CURNOW: Mauritius, in a way, has become the poster child of a place, you know, to ease -- the ease of doing business. It's a regional economic hub when it comes to South African companies trying to set up businesses. You, in a way, have very, very blatantly rebranded yourself away from being just a high-end tourist destination.

How did you do it and what was the real key in terms of trying to change the narrative?

XAVIER-LUC DUVAL, VICE-PM, MAURITIUS: Yes, I think a country's brand is, in fact, what it lives, you know, what is the reality.

CURNOW: It's not just hiring a PR company and saying, listen, we got a strategy?

DUVAL: As I say, it's not what people say about you, you know, it's not what you sell, it's what people say about you. So we've actually diversified the economy considerably.

CURNOW: In a way, you bring up a good point, that in branding your country, you're branding your company as world-class or quality or, you know, do you have to be honest about all the negative stuff? I mean, there has to be very much perhaps (inaudible) brand. You've got to be sincere and true to yourself.

And that way, if a brand is going to be honest, (inaudible), you know, there are issues. There are challenges. There are faults here and you know, do you include that as part of the story?

UNIDENTIFIED MALE: I think transparency in today's world is at such a premium. It is so different that it was even with social media and all the things out there, that to think that you can hide issues that people won't notice, it's not the world we live in right now.

And it is far better to be direct, obviously portraying a positive (inaudible) steps that are being taken to address things, but to try to instill quality wherever you can and be transparent. It's -- it is the world we live in and it's critical.

UNIDENTIFIED MALE: Actually, I think for a brand to be sustainable, you have to be based on the truth. You don't have to necessarily (inaudible) the truth, but what you say is it has to be truthful. It has to be something that people really experience when they actually come to your country.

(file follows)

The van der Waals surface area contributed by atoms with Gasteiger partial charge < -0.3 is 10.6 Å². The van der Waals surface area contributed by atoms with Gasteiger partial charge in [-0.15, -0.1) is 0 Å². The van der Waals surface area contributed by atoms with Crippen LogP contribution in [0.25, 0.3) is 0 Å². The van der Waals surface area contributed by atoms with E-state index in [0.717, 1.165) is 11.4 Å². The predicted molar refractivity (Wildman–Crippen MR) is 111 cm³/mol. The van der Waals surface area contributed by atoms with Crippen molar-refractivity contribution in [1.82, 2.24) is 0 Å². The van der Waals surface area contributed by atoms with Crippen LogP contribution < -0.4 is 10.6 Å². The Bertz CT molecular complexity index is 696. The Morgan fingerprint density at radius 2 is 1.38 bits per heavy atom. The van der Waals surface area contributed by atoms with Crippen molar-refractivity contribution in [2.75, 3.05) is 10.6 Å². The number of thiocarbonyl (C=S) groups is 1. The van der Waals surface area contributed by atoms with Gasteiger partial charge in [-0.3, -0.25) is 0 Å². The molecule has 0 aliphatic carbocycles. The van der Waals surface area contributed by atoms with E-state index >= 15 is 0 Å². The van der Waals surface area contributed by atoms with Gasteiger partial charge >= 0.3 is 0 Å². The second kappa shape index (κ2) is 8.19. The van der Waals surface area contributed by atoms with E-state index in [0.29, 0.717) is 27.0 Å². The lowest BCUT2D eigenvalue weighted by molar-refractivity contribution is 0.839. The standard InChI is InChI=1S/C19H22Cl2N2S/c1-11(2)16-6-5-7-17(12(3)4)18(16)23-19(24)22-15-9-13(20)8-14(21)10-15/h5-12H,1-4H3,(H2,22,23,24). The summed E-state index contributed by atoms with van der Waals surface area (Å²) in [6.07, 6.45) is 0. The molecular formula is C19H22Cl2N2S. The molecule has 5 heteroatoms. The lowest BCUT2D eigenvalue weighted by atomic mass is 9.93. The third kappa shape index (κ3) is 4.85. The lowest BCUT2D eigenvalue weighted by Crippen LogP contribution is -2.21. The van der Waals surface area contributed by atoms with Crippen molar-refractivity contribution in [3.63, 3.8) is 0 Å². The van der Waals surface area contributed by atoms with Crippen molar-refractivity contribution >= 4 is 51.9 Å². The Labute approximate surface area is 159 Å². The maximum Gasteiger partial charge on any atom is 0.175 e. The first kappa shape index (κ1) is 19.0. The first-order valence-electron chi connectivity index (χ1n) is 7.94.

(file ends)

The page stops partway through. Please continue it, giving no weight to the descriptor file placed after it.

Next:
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CURNOW: So what's it like attending one of the World Economic Forums? Well, for one, it's an opportunity to rub shoulders with and talk to some of the continent's most promising young people. Well, after the break, I sit down with one of them, a young entrepreneur from Cameroon, who's bringing the tech industry to West Africa.

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REBECCA ENONCHONG, FOUNDER AND CEO, APPSTECH: The availability of Facebook and other social media has introduced different types of technology, new technology to Africans. And they've realized that they can develop their own, you know, that Facebook is great, but I want to make my own (inaudible).

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CURNOW: Welcome back. Well, Rebecca Enonchong has worked for the American tech giant Oracle. But when it came to starting her own company, she came back home to Africa. For this week's "Face Time" interview, I sit down with the founder and CEO of AppsTech. And I started off by asking her about the promise of Africa's burgeoning tech sector.

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ENONCHONG: You know, I've been involved in technology in Africa for the last over 10 years. And I've seen tremendous growth, I mean, where when I started talking about technology, you know, 10 years ago, today it's happening. You know, some of the things that we were dreaming of before are actually happening on the ground. You know, there are some huge success stories across the African continent.

CURNOW: This is all piggybacking on this leapfrogging of mobile technology in the last 10-15 years --